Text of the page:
l[0] = tmp0[0] + tmp0[1];
    l[1] = tmp0[2] + tmp0[3];
    l[2] = tmp1[0] + tmp1[1];
    l[3] = tmp1[2] + tmp1[3];

    r[0] = tmp2[0] + tmp2[1];
    r[1] = tmp2[2] + tmp2[3];
    r[2] = tmp3[0] + tmp3[1];
    r[3] = tmp3[2] + tmp3[3];

    result[0] = l[0] + l[1];
    result[1] = l[2] + l[3];
    result[2] = r[0] + r[1];
    result[3] = r[2] + r[3];

}

int main(int argc, char **argv)
{
    int nnodes = 4;
    double t = clock();
    for (int k = 0; k < 10000000; ++k) {
        float *data = new float [nnodes * 8];
        for (int i = 0; i < nnodes * 8; ++i) { data[i] = (i / 8) + 1; /* fprintf(stderr, "data %02d %f\n", i, data[i]); */ }
        float result[4];
        int off = sizeof(float) * 8;
        testSSE(data, data + 8, data + 16, data + 24, result);
        delete [] data;
    }
    fprintf(stderr, "%02f (sec)\n", (clock() - t) / (float)CLOCKS_PER_SEC);
    return 0;
}

EDIT: new (corrected) code

#include <iostream>
#include <cmath>

#include <stdio.h>
#include <pmmintrin.h>

inline void testSSE(float *node1, float *node2, float *node3, float *node4, float *result)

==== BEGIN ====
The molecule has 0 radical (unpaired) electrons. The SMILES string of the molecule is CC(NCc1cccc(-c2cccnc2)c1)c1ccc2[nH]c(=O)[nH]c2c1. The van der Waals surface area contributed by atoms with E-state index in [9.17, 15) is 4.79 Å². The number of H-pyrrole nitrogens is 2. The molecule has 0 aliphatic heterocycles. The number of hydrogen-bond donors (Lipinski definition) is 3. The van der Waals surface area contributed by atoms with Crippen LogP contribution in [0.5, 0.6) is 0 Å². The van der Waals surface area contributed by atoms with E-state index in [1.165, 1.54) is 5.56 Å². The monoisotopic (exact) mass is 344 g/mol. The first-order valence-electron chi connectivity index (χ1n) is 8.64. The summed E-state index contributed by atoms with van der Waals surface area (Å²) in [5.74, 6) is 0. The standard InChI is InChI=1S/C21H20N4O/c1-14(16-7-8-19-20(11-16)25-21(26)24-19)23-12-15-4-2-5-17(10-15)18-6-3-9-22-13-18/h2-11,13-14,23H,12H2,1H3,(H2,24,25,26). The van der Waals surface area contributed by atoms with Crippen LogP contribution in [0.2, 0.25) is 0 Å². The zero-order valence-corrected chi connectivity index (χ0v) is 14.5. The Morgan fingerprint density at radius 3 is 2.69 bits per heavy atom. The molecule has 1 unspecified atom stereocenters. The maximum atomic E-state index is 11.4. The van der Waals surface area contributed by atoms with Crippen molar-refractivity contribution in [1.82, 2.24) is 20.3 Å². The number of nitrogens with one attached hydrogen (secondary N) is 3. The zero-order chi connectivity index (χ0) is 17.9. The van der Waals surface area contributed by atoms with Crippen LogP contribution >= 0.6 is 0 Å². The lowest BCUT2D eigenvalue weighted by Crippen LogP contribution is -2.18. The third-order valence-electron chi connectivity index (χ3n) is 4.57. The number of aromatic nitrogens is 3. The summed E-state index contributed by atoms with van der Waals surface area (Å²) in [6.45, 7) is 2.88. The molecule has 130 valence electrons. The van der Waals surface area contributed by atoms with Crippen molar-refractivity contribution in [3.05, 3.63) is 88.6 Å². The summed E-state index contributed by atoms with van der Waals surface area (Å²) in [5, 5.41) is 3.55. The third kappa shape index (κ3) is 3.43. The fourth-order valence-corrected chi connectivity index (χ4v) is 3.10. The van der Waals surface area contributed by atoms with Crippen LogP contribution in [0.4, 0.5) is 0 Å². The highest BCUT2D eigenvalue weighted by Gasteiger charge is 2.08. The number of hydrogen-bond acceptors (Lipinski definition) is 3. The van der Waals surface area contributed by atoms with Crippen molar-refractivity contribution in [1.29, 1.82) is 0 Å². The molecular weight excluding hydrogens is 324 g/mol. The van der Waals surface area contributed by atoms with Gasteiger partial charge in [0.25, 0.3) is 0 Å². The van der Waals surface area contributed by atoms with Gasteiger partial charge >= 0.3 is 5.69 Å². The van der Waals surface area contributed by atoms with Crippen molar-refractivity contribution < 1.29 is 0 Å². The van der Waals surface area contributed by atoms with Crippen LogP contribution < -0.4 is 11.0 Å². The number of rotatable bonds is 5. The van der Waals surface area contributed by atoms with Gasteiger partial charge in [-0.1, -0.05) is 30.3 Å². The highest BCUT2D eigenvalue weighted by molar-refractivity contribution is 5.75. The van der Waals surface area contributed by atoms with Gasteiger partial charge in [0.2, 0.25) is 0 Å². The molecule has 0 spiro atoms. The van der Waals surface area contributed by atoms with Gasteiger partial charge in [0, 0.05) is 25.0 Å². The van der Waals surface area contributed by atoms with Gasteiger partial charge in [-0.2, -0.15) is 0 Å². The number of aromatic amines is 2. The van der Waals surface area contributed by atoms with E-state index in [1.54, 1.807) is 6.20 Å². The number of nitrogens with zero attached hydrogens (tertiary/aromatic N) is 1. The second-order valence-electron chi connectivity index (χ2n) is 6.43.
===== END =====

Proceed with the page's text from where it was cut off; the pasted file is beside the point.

{
    __m128 tmp0, tmp1, tmp2, tmp3;

    tmp0 = _mm_load_ps(node1);
    tmp1 = _mm_load_ps(node2);
    tmp2 = _mm_hadd_ps(tmp0, tmp1);

    tmp0 = _mm_load_ps(node3);
    tmp1 = _mm_load_ps(node4);
    tmp3 = _mm_hadd_ps(tmp0, tmp1);

    tmp0 = _mm_hadd_ps(tmp2, tmp3);

    _mm_store_ps(result, tmp0);
}

void test(float *node1, float *node2, float *node3, float *node4, float *result)
{
    float tmp0[4], tmp1[4], tmp2[4], tmp3[4];
    tmp0[0] = node1[0] + node1[1];
    tmp0[1] = node1[2] + node1[3];
    tmp0[2] = node1[4] + node1[5];
    tmp0[3] = node1[6] + node1[7];

    tmp1[0] = node2[0] + node2[1];
    tmp1[1] = node2[2] + node2[3];
    tmp1[2] = node2[4] + node2[5];
    tmp1[3] = node2[6] + node2[7];

    tmp2[0] = node3[0] + node3[1];
    tmp2[1] = node3[2] + node3[3];